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PostPosted: Feb 21st, '15, 07:36 
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I've been reading this forum some time and have started building a system.

I've buried and insulated an ibc put an inc grow bed on top in the same insulated envelope. My hope is to get it cycled in the spring and winterized before next winter. I would like to eventually expand the grow beds for warm weather and shut all uninsulated beds dkown in the winter.

Right now I'm being held up by subfreezing trmperatures which are not conducive to collecting rainwater.

Anyone have experience with having a portion of their growbed a be seasonal?


I'll post pics as soon as I can figure out how from my old iphone


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PostPosted: Feb 21st, '15, 10:50 
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PostPosted: Mar 1st, '15, 19:39 
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Slow going because of weather and new baby but i just need to add water and media and pretty it up.

It's supposed to be above freezing so I'm going to start filling rain barrels.


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PostPosted: Mar 15th, '15, 09:52 
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Time to get some goldfish and start cycling

Anyone know why I see ammonia in fresh cold rainwater?

Am I fool to start cycling with water at 50 degrees F (10 C) or should I just wait?


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PostPosted: Mar 17th, '15, 10:29 
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Some nutrient questions, if anyone is even reading this:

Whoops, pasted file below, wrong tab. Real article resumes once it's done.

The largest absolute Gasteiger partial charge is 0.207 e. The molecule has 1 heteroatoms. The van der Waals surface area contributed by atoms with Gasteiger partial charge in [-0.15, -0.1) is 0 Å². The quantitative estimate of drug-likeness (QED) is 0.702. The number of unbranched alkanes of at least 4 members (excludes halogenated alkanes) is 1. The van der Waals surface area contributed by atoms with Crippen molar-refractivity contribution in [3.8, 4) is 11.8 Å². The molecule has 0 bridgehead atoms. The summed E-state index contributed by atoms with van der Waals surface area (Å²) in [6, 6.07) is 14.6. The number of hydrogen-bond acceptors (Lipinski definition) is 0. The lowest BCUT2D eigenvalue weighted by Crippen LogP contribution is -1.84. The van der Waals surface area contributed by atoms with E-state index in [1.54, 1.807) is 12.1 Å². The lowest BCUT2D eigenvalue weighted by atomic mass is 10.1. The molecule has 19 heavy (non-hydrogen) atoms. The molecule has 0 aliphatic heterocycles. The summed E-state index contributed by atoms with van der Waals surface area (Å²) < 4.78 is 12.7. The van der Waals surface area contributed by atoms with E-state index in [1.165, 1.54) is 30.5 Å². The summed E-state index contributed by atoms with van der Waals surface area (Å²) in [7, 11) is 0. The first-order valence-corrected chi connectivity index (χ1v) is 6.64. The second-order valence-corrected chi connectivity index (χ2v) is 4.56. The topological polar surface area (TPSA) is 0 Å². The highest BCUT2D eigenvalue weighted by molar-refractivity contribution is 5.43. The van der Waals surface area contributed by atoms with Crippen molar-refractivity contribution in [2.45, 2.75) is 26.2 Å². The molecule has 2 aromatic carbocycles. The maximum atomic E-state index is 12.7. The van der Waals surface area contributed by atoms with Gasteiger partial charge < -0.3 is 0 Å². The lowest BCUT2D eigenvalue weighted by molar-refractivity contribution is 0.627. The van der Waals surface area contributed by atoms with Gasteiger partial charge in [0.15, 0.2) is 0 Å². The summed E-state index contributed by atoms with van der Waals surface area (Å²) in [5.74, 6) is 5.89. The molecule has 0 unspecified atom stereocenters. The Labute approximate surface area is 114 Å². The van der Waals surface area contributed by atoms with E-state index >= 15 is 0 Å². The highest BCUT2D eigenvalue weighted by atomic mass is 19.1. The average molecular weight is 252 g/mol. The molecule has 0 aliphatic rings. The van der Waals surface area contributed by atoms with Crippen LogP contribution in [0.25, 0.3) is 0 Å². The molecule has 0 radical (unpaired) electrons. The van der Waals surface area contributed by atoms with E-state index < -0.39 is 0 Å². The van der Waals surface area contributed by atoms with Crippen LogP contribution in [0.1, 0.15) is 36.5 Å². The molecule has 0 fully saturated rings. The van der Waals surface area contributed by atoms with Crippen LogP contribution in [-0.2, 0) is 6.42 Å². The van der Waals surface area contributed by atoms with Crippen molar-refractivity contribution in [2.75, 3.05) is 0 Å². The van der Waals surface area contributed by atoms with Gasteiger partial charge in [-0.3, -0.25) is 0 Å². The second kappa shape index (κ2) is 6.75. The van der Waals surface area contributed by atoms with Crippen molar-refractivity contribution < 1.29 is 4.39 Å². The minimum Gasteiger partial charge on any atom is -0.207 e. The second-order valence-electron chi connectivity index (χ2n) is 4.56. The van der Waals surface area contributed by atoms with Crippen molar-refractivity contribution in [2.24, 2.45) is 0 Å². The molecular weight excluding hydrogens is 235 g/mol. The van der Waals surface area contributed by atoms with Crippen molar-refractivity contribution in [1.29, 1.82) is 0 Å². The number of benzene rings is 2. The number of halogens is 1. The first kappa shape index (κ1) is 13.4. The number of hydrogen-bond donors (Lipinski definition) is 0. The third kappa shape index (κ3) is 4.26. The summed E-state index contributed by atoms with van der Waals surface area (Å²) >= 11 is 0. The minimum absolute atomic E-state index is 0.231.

I am using rainwater, which has low dissolved solids and I am worried that the water will not have enough pH buffering capacity. Therefore, I started trying to figure out what to add. Here's what I've come up with. Any thoughts/comments are appreciated.

The rainwater is pH of around 5.0 (based on a cheap hydroponics color-matching test kit). I've read that aquaponics systems tend to get more acidic with time (makes sense to me that the system is effectively converting ammonia (base) to nitric acid). Therefore, I'm not too worried that I will need to force pH down with an acid.

Based on the quantities of the Hoagland solution used in hydroponics (not that I've ever done that either), I would make the following 'plant food' mix ('parts' given in molar quantities):
2 parts MgS04 (from epsom salt)
1 part KH2PO4 (MKP - note this is a weak acid)
enough CaOH to make the solution only slightly acidic (say between 6 and 7)

Since this mix is potassium deficient, I would add some combination of the following to get 3 parts total of potassium:
KNO3 - if I want more nitrate
K2SO4 - if I don't want more nitrates.
KOH - if I want to push pH higher and/or don't want to add sulfate or nitrate
KCl - Would I ever want to add this if I'm growing strawberries?